Lessons From Lucy by Dave Barry. There's a dog on the cover. There's Dave Barry on the cover. The dog looks both wise and dumb as good dogs should. Dave Barry looks like Dave Barry, I guess. The cover says New York Times Bestseller in all caps so it's not like I'm alone in liking this. Nice to be in the in-crowd. And the publisher has put a subtitle on the thing stating that it's about "the simple joys of an old, happy dog" by which I think they're referring to Lucy, but who knows what they think of Barry or how they refer to him around the office. Could go either way.
My friend Faith suggested the book, so I blame her. I've known Faith forty-one years. I remember how, on her fortieth birthday, a family friend hung a sheet or something on her house saying, "Lordy, Lordy, Faith is Forty." I also remember thinking, "wow, forty is old." And now our friendship is forty-one years old, I'm ten years older than that, and I've come around to a whole new way of thinking about these things, which is to say: wow, forty-one is ridiculously old.
The book is good and fun. It's a self-help book, but Barry knows better than that. He also understands he's stating the obvious in the book and that it's okay. Besides, it's not really a self-help book because it's funny. Self-help isn't allowed to be funny. It's not even allowed to approach funny. There are laws in all fifty states and Rhode Island about these things. Lessons From Lucy is a humor book disguised as self-help too obvious to be real self-help and couldn't be self-help anyway because it's funny, all of which is help to my self.
To give just a taste — mind you, this book tastes terrible even with chocolate sauce — discussing mindfulness, Barry reminded me of my good old days working in schools that often helped teachers by forcing them through day-long sessions about things that obviously didn't matter and would be forgotten before the end of September so that we could spend another day-long session acting as though we were invested in and listening to the presentation and definitely not watching the NCAA Tournament on our phones hidden cunningly in our laps.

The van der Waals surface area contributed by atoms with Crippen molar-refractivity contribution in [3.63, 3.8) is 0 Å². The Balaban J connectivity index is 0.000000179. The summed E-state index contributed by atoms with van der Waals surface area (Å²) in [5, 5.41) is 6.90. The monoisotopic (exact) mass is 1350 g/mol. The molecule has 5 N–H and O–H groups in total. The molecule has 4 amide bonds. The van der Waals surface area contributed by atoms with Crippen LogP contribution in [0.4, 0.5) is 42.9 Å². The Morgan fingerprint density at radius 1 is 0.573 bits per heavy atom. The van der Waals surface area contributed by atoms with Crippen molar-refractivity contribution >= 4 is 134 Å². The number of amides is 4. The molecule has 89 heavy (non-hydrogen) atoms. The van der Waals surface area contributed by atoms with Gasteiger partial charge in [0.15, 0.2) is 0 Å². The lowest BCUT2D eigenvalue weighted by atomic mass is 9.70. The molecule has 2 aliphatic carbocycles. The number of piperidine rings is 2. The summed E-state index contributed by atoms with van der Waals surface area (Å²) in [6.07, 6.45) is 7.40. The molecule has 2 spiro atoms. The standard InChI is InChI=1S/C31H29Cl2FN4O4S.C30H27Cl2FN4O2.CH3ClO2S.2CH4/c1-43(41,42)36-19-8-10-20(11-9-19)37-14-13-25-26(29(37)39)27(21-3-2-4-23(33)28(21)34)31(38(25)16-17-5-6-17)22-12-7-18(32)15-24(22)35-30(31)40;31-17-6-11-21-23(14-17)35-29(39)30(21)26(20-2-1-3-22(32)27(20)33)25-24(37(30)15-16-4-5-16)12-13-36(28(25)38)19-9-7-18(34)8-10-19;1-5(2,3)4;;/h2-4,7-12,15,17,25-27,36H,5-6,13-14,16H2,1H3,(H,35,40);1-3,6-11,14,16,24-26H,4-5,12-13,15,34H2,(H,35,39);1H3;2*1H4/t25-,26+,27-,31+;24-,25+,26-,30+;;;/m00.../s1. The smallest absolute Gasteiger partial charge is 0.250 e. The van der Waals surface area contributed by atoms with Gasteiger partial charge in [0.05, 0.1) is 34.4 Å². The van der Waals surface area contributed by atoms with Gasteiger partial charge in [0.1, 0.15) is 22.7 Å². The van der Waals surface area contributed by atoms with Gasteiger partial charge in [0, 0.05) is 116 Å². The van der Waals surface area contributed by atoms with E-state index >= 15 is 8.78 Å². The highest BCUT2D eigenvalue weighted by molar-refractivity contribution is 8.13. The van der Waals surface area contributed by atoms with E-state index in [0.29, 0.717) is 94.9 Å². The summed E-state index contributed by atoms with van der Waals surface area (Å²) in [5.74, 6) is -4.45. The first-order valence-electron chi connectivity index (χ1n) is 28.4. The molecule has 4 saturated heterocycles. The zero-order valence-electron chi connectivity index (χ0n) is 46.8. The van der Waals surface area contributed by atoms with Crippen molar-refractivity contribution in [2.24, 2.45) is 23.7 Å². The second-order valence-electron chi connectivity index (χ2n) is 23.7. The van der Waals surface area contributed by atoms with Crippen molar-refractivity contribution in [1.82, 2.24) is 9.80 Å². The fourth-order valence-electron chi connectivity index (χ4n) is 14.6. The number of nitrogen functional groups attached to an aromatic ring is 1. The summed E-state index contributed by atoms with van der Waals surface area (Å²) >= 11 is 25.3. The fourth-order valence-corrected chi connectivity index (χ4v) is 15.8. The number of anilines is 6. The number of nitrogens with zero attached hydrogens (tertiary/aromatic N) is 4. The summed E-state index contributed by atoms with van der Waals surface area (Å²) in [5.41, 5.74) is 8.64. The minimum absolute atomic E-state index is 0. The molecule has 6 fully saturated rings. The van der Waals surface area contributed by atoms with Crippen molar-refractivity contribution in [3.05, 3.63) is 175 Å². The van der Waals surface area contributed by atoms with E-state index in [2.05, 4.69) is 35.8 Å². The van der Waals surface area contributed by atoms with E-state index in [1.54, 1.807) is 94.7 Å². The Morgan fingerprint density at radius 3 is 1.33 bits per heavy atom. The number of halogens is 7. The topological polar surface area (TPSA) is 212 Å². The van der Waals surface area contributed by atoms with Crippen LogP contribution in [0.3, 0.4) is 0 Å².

I was one of the last people to find out about "mindfulness." By the time I'd heard of it, major corporations and government agencies were putting their employees through mindfulness training. I did not view this as a positive sign. In my experience, any trend that reaches the point where large organizations are inflicting it on their personnel has a high statistical probability of being stupid.
I don't remember what the second lesson for Lucy is (there are seven chapters, each with a lesson from Lucy, and (spoiler!) they follow in numerical order) but it served as an excuse for Barry to describe being a member of a precision lawnmower brigade and the band The Remainders (who play, according to Roy Blount Jr. music falls under the heading "hard listening.") I read it in bed last night and am still married because my wife remained downstairs talking with our daughter while I snorted and giggled through forty-four pages and then reread most of it to snort and giggle some more. After I'm done drafting this, I'll read it again and laugh at the exact same stuff and this may go on for days. I think this is a sign of greatness, that I derive joy from things again and again, sucking the marrow out of life as it were. I hear whispers on occasion, suggesting the possibility that I'm just a simple moron. Another thing that could go either way.
But there really is a part of this for which I blame Faith. The epilogue had me in tears. Not laughing, Dave-Barry-is-so-funny tears, but real ones I had trouble seeing through. The last eight pages I had to keep wiping my eyes and try to breathe normally. Also, I got snot on the book. For this, I apologize to the Onondaga County Library System and everyone else waiting to read Lessons From Lucy, but mostly I blame Faith. So should the librarians.
Don't worry, the dog doesn't die. Lucy doesn't even get sick. She's fine. Everybody's fine. Even me. Everyone is good except Faith who has some serious explaining to do.